Whether you’ve heard it on a television show or a movie, most Americans know that in some cases the police are required to “read you your rights.”
The Miranda rights originated in a 1966 U.S. Supreme Court ruling – Miranda v. Arizona, 384 U.S. 436 – which declares that whenever a person is taken into police custody, before being questioned he or she must be told of the Fifth Amendment right not to make any self-incriminating statements. In 2010, the U.S. Supreme Court issued a series of decisions which modified the rules surrounding Miranda rights.
The Miranda rights consist of the following:
- You have the right to remain silent
- Anything you say can be used against you in a court of law
- You have the right to consult with a lawyer and have that lawyer present during the interrogation
- If you cannot afford a lawyer, one will be appointed to represent you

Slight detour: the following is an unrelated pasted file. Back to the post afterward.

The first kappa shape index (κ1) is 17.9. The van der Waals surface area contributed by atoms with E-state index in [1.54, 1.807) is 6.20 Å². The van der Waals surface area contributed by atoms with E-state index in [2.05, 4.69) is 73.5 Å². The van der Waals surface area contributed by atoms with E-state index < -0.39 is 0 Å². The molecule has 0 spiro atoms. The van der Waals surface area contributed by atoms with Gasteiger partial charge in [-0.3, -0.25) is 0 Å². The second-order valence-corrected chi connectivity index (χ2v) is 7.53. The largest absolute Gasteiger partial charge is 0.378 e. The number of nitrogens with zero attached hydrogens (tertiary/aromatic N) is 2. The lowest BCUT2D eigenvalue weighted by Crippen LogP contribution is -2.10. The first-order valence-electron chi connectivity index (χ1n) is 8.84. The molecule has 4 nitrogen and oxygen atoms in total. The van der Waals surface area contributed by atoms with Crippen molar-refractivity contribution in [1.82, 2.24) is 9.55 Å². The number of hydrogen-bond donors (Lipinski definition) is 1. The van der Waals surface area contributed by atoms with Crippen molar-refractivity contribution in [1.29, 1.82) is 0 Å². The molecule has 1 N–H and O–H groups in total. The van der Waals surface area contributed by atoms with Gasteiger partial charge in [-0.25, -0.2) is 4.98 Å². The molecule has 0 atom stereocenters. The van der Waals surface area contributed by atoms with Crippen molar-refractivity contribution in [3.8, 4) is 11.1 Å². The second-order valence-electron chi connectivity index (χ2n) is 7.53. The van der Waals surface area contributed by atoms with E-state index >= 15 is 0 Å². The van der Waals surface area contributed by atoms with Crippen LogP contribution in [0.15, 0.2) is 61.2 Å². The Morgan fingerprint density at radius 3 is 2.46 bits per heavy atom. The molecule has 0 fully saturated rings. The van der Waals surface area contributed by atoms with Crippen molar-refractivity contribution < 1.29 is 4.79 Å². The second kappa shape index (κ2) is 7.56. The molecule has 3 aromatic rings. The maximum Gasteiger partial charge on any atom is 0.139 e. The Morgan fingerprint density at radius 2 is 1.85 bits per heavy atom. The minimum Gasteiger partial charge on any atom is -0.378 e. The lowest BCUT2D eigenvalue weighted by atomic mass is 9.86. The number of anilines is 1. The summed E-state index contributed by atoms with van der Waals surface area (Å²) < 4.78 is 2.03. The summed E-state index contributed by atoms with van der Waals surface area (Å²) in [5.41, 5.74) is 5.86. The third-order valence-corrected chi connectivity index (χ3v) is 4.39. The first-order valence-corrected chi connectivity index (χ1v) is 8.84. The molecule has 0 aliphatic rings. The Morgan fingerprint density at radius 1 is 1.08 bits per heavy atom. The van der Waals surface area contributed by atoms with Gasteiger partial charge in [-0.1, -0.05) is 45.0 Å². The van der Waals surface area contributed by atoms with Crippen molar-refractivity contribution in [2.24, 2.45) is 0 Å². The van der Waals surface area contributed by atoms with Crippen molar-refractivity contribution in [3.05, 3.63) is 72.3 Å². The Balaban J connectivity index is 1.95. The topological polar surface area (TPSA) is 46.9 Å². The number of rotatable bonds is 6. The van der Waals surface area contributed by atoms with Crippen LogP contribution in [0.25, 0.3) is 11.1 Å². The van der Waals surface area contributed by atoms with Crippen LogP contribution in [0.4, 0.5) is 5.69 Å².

- You can invoke your right to be silent before or during an interrogation, and if you do so, the interrogation must stop
- You can invoke your right to have an attorney present, and until your attorney is present, the interrogation must cease
There are two basic prerequisites before the police can issue a Miranda warning to a suspect: the suspect is in police custody (being arrested) or is under interrogation. If the suspect is not formally in police custody or is not being interrogated, the police are not required to read the suspect his or her Miranda rights. Therefore, anything the suspect says can be used as evidence against him or her.
If the police fail to make sure you are aware of your Miranda rights, nothing said in response to a custodial interrogation can be used against you. Furthermore, any evidence that is gathered from improper custodial interrogation is also considered inadmissible. For example, if law enforcement fails to read you your Miranda rights and questioning you leads them to contraband, that contraband and the contents of that interrogation are both inadmissible unless they can demonstrate they would have found the contraband without your statements.